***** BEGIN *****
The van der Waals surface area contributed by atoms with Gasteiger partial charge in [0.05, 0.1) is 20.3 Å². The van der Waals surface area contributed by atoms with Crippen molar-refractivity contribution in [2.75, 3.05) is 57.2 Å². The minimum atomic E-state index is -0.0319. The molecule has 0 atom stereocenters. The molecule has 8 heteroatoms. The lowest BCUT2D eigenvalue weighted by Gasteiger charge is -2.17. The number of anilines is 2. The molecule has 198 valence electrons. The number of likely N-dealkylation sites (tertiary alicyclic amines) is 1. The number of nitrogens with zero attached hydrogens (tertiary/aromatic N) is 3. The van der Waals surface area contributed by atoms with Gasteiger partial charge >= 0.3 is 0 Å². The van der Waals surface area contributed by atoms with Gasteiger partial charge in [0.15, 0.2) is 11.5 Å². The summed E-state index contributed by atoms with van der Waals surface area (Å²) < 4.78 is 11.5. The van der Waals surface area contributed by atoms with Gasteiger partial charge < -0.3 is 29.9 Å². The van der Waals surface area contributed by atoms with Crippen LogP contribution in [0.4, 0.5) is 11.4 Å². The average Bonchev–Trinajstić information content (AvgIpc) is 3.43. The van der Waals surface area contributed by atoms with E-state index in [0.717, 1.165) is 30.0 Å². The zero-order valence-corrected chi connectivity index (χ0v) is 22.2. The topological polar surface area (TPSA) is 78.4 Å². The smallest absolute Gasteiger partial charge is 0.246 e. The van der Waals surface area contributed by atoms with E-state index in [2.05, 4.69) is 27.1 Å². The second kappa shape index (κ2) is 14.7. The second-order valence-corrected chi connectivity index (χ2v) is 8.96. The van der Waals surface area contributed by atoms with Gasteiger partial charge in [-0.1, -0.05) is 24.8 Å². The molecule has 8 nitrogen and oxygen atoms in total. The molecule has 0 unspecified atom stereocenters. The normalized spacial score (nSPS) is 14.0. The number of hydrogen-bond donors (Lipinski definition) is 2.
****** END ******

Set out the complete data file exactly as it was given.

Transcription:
The van der Waals surface area contributed by atoms with Gasteiger partial charge in [0.05, 0.1) is 20.3 Å². The van der Waals surface area contributed by atoms with Crippen molar-refractivity contribution in [2.75, 3.05) is 57.2 Å². The minimum atomic E-state index is -0.0319. The molecule has 0 atom stereocenters. The molecule has 8 heteroatoms. The lowest BCUT2D eigenvalue weighted by Gasteiger charge is -2.17. The number of anilines is 2. The molecule has 198 valence electrons. The number of likely N-dealkylation sites (tertiary alicyclic amines) is 1. The number of nitrogens with zero attached hydrogens (tertiary/aromatic N) is 3. The van der Waals surface area contributed by atoms with Gasteiger partial charge >= 0.3 is 0 Å². The van der Waals surface area contributed by atoms with Gasteiger partial charge in [0.15, 0.2) is 11.5 Å². The summed E-state index contributed by atoms with van der Waals surface area (Å²) < 4.78 is 11.5. The van der Waals surface area contributed by atoms with Gasteiger partial charge < -0.3 is 29.9 Å². The van der Waals surface area contributed by atoms with Crippen LogP contribution in [0.4, 0.5) is 11.4 Å². The average Bonchev–Trinajstić information content (AvgIpc) is 3.43. The van der Waals surface area contributed by atoms with E-state index in [0.717, 1.165) is 30.0 Å². The zero-order valence-corrected chi connectivity index (χ0v) is 22.2. The topological polar surface area (TPSA) is 78.4 Å². The smallest absolute Gasteiger partial charge is 0.246 e. The van der Waals surface area contributed by atoms with E-state index in [2.05, 4.69) is 27.1 Å². The second kappa shape index (κ2) is 14.7. The second-order valence-corrected chi connectivity index (χ2v) is 8.96. The van der Waals surface area contributed by atoms with Gasteiger partial charge in [-0.1, -0.05) is 24.8 Å². The molecule has 8 nitrogen and oxygen atoms in total. The molecule has 0 unspecified atom stereocenters. The normalized spacial score (nSPS) is 14.0. The number of hydrogen-bond donors (Lipinski definition) is 2.